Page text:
And then on to whitewashed Binibeca Vell, a hotchpotch of pretty little white houses in the style of a fishing village. Here you can wander the cobbled streets, eat at the local bars and restaurants, do a spot of shopping and then head down to the little harbour. The beach is perfect for families. With gently sloping sands into the calm shallow sea, here children can paddle around to their heart's content, unless you decide to go out on a pedalo or kayak for some extra family fun. The gently shelving sands at this cove also means great snorkelling, so don't forget your gear.
Binibeca Nou also makes up this enchanting part of the south-east coast of Menorca - an exclusive area which stretches up the hill, giving the properties a charming view. Boasting a sandy beach, this is a spot for relaxing, unless of course you're indulging in some of the watersports, of which there is a great choice. But, if you prefer to stay on land, there's some tennis courts nearby too.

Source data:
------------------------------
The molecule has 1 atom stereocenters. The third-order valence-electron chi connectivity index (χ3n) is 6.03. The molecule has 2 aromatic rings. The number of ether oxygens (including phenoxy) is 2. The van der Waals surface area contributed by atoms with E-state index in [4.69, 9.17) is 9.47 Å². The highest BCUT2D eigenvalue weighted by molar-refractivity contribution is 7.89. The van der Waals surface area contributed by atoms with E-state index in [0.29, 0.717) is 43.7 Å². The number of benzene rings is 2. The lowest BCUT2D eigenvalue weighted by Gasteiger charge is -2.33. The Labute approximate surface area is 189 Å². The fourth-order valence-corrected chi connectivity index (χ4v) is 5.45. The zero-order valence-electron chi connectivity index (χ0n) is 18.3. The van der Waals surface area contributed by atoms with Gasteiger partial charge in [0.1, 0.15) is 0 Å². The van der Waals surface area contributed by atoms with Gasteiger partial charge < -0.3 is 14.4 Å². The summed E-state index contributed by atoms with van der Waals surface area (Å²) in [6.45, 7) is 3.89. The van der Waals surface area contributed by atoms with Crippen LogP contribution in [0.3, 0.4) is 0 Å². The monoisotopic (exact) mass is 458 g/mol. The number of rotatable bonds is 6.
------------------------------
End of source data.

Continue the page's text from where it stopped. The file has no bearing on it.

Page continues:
Finally, the small residential area of S'Atalaia in the district of Cala Torret is a wonderful place to stay if you love a coastal view and some scenic country walks. Although there's no beach, there is a rocky shoreline with ladders for you to lower yourself down into the cool waters, and if you do want to relax on a beach, it's a twenty-minute walk to gorgeous Binibeca. And what a walk it is. Along the coastline, you'll not only be graced with some stunning sea-views, there's an abundance of flora, fauna and birdlife to look out for.
Binibeca is relatively undiscovered, but offers so much for those who visit there. It certainly typifies what Menorcan beach life is all about.
The properties along the south-east coast of Menorca are varied. From the fishermen-style apartments of Cala Torret to the traditional whitewashed villas along the coastal resorts to the rural abodes inland, all of have on thing in common - their charm.
Dotted amongst the unspoilt coastline and countryside, there's plenty to choose from whether you're looking for your own swimming pool and spacious outdoor terraces, a rural retreat or a villa with coastal views.
Much of what can be enjoyed on the south east coast of Menorca is enjoying the simple life. Whether it's taking a stroll around the harbour at Es Castell, relaxing on the beaches at Binibeca or enjoying a drink and some jazz at Es Casino in San Clemente - it's an unhurried pace of life you can enjoy. But, there's always the buzzing capital of Mahon nearby for a spot of culture and a delicious meal out.